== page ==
Ezra Furman has shared the video for his single “Suck The Blood From My Wound” exclusively on PASTE Magazine. The incredible video was directed by Beth Jeans Houghton, also known as Du Blonde.
Houghton discussed the making of it: “The video is a cel animation comprising of hundreds of illustrations, each frame hand drawn. I chose to do individual watercolour paintings for the backgrounds to add more depth and life. I’ve gone through over 120 pencils and my hands have swollen to the size of pizzas.”
His new album Transangelic Exodus is a new landmark for the American singer-songwriter: “Not a concept record, but almost a novel, or a cluster of stories on a theme, a combination of fiction and a half-true memoir,” according to its author. “A personal companion for a paranoid road trip. A queer outlaw saga.”
The music is as much of an intense, dramatic event, full of brilliant hooks, with an equally evolved approach to recorded sound to match Furman’s narrative vision. In honour of this shift, his backing band has been newly christened: The Boy-Friends are dead, long live The Visions. In other words, the man who embodies the title of his last album ‘Perpetual Motion People’ is still on the move… Or, in the vernacular of the new album, on the run.
After ‘Perpetual Motion People’ was released in July 2015, Furman moved back from California (Oakland) to his home town of Chicago. But after a year, he returned to the west coast (Berkeley this time). “I just seem to keep moving,” he sighs. Still, Transangelic Exodus was mostly recorded – as all Furman’s records have been since 2011 – at his bandmate (saxophonist/producer) Tim Sandusky’s Ballistico Studios in Chicago, and with the other Visions – Jorgen Jorgensen (bass, and on this album, cello), Ben Joseph (keyboards, guitar) and Sam Durkes (drums/percussion).
“My previous records were original in their own way, but got classified as an off-kilter version of a retro band, and I wanted something that sounded more original,” he explains. “So we took time off touring, and made sure we took time with every song. I demoed with different band members, and then combined different demos – some parts even made the final album. So, the sound is more chopped up, edited, affected, rearranged.”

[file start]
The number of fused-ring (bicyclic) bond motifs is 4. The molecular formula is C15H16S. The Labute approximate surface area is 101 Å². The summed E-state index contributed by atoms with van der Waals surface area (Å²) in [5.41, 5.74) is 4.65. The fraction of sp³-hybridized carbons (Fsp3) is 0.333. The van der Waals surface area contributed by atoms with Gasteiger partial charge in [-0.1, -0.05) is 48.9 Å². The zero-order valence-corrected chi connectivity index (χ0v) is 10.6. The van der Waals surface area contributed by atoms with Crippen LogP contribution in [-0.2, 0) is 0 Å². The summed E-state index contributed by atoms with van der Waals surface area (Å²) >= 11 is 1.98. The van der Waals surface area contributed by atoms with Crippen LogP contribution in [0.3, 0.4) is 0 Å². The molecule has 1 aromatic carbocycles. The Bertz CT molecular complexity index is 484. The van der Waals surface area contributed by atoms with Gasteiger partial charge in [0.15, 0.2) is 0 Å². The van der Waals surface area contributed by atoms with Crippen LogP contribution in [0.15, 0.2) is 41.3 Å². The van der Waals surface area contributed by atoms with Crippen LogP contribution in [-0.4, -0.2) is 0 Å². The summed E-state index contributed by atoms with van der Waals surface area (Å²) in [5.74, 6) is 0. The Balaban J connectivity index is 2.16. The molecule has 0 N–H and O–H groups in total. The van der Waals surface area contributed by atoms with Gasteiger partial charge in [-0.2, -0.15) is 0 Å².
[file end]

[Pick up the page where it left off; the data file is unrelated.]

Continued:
Checking Furman’s successive album covers will show his personal journey, coming out as queer and gender-fluid, which the jagged, agitated ‘Maraschino-Red Dress $8.99 at Goodwill’ meets head on, namely “the painful experience of being a closeted gender-non-conforming person. Having ‘trans’ in the album title has a lot to do with being queer, like [album finale] ‘I Lost My Innocence’ [“…to a boy named Vincent”). That early experience marks the narrator for life. From a young age, because of issues surrounding gender and sexuality, I felt fated to have an outsider perspective. It radicalises you.”
Crossing between love, gender, sexuality and religion, and singing in solidarity with the innocent, persecuted, oppressed and threatened, Ezra Furman has soundtracked the current fear and loathing across America like no other, while pushing ahead with his own agenda, always on the move.
Praise For Transangelic Exodus
“He’s not content to simply reenact the work of titanic American songwriters like Woody Guthrie and Bruce Springsteen, though he uses plenty of the same tools—saxophone, harmonica, fiddle, nylon-stringed guitar, sing-along melodies, a healthy distrust of authority. It’s more like he’s digging up what those big names left behind in the dust.” – Pitchfork
“There’s something really amazing about his songwriting, about his passion, about his rawness” – Marc Maron
“This iteration of Ezra Furman is his most compelling yet.” – Billboard
““Transangelic Exodus,” is a radical revision of the American rock canon.” – The New York Times
“It’s also the most liberating album in a career that stretches back a decade” – The Chicago Tribune
Watch the video: